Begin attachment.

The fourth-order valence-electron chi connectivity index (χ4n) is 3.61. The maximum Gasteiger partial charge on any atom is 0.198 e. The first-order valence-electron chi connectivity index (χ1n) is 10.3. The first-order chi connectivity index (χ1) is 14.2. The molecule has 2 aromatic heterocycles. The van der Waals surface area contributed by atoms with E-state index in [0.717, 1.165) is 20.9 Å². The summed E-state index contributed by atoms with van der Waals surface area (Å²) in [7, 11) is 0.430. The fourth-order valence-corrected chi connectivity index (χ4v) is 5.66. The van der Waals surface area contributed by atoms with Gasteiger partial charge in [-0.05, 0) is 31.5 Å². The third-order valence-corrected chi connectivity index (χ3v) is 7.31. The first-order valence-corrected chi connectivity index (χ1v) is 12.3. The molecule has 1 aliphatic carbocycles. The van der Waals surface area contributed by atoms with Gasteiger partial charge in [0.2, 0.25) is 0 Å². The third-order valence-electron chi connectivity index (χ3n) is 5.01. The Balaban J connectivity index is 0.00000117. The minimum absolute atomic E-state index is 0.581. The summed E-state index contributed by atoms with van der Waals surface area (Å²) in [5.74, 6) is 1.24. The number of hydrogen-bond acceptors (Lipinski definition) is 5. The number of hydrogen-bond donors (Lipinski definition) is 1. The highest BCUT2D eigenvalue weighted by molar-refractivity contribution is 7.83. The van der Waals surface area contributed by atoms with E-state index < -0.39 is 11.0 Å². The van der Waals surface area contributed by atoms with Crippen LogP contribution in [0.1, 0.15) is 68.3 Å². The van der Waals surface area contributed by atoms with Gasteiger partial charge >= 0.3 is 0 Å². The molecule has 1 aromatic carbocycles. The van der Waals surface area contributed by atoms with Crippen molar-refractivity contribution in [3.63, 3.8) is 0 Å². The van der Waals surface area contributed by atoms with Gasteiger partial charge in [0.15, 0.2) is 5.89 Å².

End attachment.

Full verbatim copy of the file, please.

The fourth-order valence-electron chi connectivity index (χ4n) is 3.61. The maximum Gasteiger partial charge on any atom is 0.198 e. The first-order valence-electron chi connectivity index (χ1n) is 10.3. The first-order chi connectivity index (χ1) is 14.2. The molecule has 2 aromatic heterocycles. The van der Waals surface area contributed by atoms with E-state index in [0.717, 1.165) is 20.9 Å². The summed E-state index contributed by atoms with van der Waals surface area (Å²) in [7, 11) is 0.430. The fourth-order valence-corrected chi connectivity index (χ4v) is 5.66. The van der Waals surface area contributed by atoms with Gasteiger partial charge in [-0.05, 0) is 31.5 Å². The third-order valence-corrected chi connectivity index (χ3v) is 7.31. The first-order valence-corrected chi connectivity index (χ1v) is 12.3. The molecule has 1 aliphatic carbocycles. The van der Waals surface area contributed by atoms with Gasteiger partial charge in [0.2, 0.25) is 0 Å². The third-order valence-electron chi connectivity index (χ3n) is 5.01. The Balaban J connectivity index is 0.00000117. The minimum absolute atomic E-state index is 0.581. The summed E-state index contributed by atoms with van der Waals surface area (Å²) in [5.74, 6) is 1.24. The number of hydrogen-bond acceptors (Lipinski definition) is 5. The number of hydrogen-bond donors (Lipinski definition) is 1. The highest BCUT2D eigenvalue weighted by molar-refractivity contribution is 7.83. The van der Waals surface area contributed by atoms with E-state index < -0.39 is 11.0 Å². The van der Waals surface area contributed by atoms with Crippen LogP contribution in [0.1, 0.15) is 68.3 Å². The van der Waals surface area contributed by atoms with Gasteiger partial charge >= 0.3 is 0 Å². The molecule has 1 aromatic carbocycles. The van der Waals surface area contributed by atoms with Crippen molar-refractivity contribution in [3.63, 3.8) is 0 Å². The van der Waals surface area contributed by atoms with Gasteiger partial charge in [0.15, 0.2) is 5.89 Å².